I let myself get very close to this. That is not always a good thing.
I will never be the same, as I still feel that some of the most significant work I have ever done, was in this response. Anything else I do here on out is just the icing on that cake.
Hope I never need to, but I’d gladly do it all over again.

But – it is not about me. Continue to do the good work, and go the extra miles for your friends and neighbors. Your reward is in the pride and joy of helping….
Trust me – it is well worth the effort. Try it – you will like it ..!..

Thanks  /;^)

Madison County Tornado – 3 weeks on

So hard to believe that it has been three weeks already. Nearly a month.
Sometimes it seems so long ago, other times – like it just happened..
Took a drive last Saturday thru our ‘Tornado Zone’, to show Lenore and Shelby how bad it really was – and to get a few more photos. There was a hope that they might better understand how and why this has affected me so deeply. We’ll see.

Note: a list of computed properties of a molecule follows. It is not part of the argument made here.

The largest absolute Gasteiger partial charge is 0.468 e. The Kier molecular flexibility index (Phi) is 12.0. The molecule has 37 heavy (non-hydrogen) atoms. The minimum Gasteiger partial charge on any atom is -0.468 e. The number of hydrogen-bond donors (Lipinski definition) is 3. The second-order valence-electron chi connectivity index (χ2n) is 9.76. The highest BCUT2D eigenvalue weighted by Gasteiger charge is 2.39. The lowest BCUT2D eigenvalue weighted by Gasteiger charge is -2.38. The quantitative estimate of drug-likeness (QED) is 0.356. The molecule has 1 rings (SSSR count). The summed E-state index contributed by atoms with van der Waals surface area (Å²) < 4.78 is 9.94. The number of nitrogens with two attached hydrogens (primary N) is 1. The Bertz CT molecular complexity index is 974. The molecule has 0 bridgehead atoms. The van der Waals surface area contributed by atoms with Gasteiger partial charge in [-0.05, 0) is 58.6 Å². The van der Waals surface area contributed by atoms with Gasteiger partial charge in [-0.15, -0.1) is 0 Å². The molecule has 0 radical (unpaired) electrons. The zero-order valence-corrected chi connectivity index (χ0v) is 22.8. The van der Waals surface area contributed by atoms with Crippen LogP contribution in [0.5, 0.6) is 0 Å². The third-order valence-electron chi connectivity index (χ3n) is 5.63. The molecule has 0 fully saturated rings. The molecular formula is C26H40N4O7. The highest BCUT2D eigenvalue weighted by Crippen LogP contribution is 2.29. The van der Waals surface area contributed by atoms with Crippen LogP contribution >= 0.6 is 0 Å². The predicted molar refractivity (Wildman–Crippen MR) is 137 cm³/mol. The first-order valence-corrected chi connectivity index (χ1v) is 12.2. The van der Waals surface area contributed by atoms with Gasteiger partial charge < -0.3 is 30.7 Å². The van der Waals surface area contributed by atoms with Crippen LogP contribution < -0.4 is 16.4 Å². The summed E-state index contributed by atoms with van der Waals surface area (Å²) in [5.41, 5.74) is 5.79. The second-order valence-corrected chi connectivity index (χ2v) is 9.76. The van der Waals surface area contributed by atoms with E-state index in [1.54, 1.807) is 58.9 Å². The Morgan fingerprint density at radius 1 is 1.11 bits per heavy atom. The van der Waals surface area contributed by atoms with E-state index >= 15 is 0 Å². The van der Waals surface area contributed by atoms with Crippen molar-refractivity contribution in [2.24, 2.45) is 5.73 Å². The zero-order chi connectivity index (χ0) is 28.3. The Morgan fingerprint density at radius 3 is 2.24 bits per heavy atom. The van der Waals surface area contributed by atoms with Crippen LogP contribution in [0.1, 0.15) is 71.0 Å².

photo locations in tornado path

Photo locations inside and around tornado paths

This map from the NWS storm survey, showing purple dots where I have taken photos – some were linked in previous blog posts. The smaller inset locates this map in a larger view of the tornado scar across Limestone and Madison Counties.

This batch of photos starts in the south-west corner of the map, near the Limestone County Prison where many of the TVA transmission towers were destroyed. You can see that this re-construction is well under way. The fields are so broad and open – the tornado was about a half mile wide here. There is a large field just north of there that is receiving a steady stream of dump trucks bringing tree debris and the remains of houses, several acres have already piled up.
The photo path winds north and east – back and forth across the chaos; Love Branch Rd, Orville Smith Rd, Smith-Vasser Rd, Lockhart Rd, Yarbrough Rd, Wall-Triana Hwy, Stovall Rd, Ford Chapel Rd. . . Thunderbird Rd brings us into the south side of Anderson Hills; Maverick Dr, and Taurus Dr. From the crest of the hill you can barely see the remains of the top of the Piggly-Wiggly grocery store on Hwy 53, under the power lines. I was working at the NAMRC field clinic,  setup in the cafeteria at Sparkman School, about a half mile south of there. (I’ve also updated http://w4hmc.wordpress.com this week) . . .

blown away

Swept completely off the foundation . . .